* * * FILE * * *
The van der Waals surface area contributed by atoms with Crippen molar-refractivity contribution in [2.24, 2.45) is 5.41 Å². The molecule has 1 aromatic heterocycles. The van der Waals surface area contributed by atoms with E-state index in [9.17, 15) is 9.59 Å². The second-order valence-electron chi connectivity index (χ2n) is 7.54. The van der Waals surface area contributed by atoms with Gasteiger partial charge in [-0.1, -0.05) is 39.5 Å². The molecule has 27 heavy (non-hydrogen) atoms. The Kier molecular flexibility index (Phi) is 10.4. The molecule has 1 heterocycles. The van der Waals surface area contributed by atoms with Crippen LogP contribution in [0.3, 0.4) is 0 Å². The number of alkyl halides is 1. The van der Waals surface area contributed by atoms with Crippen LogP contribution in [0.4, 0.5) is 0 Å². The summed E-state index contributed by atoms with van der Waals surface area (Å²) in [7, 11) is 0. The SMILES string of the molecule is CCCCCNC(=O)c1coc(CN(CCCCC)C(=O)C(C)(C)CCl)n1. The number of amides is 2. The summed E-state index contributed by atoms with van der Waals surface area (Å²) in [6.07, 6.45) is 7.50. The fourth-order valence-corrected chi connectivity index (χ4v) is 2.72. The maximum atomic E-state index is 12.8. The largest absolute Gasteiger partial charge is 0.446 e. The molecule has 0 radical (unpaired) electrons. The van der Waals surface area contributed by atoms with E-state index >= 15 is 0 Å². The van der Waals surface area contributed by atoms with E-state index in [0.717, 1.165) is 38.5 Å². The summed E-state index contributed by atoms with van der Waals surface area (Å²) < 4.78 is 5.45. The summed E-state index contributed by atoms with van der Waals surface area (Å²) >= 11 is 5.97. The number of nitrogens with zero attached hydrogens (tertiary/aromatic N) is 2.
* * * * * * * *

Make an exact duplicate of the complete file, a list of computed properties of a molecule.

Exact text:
The van der Waals surface area contributed by atoms with Crippen molar-refractivity contribution in [2.24, 2.45) is 5.41 Å². The molecule has 1 aromatic heterocycles. The van der Waals surface area contributed by atoms with E-state index in [9.17, 15) is 9.59 Å². The second-order valence-electron chi connectivity index (χ2n) is 7.54. The van der Waals surface area contributed by atoms with Gasteiger partial charge in [-0.1, -0.05) is 39.5 Å². The molecule has 27 heavy (non-hydrogen) atoms. The Kier molecular flexibility index (Phi) is 10.4. The molecule has 1 heterocycles. The van der Waals surface area contributed by atoms with Crippen LogP contribution in [0.3, 0.4) is 0 Å². The number of alkyl halides is 1. The van der Waals surface area contributed by atoms with Crippen LogP contribution in [0.4, 0.5) is 0 Å². The summed E-state index contributed by atoms with van der Waals surface area (Å²) in [7, 11) is 0. The SMILES string of the molecule is CCCCCNC(=O)c1coc(CN(CCCCC)C(=O)C(C)(C)CCl)n1. The number of amides is 2. The summed E-state index contributed by atoms with van der Waals surface area (Å²) in [6.07, 6.45) is 7.50. The fourth-order valence-corrected chi connectivity index (χ4v) is 2.72. The maximum atomic E-state index is 12.8. The largest absolute Gasteiger partial charge is 0.446 e. The molecule has 0 radical (unpaired) electrons. The van der Waals surface area contributed by atoms with E-state index >= 15 is 0 Å². The van der Waals surface area contributed by atoms with E-state index in [0.717, 1.165) is 38.5 Å². The summed E-state index contributed by atoms with van der Waals surface area (Å²) < 4.78 is 5.45. The summed E-state index contributed by atoms with van der Waals surface area (Å²) >= 11 is 5.97. The number of nitrogens with zero attached hydrogens (tertiary/aromatic N) is 2.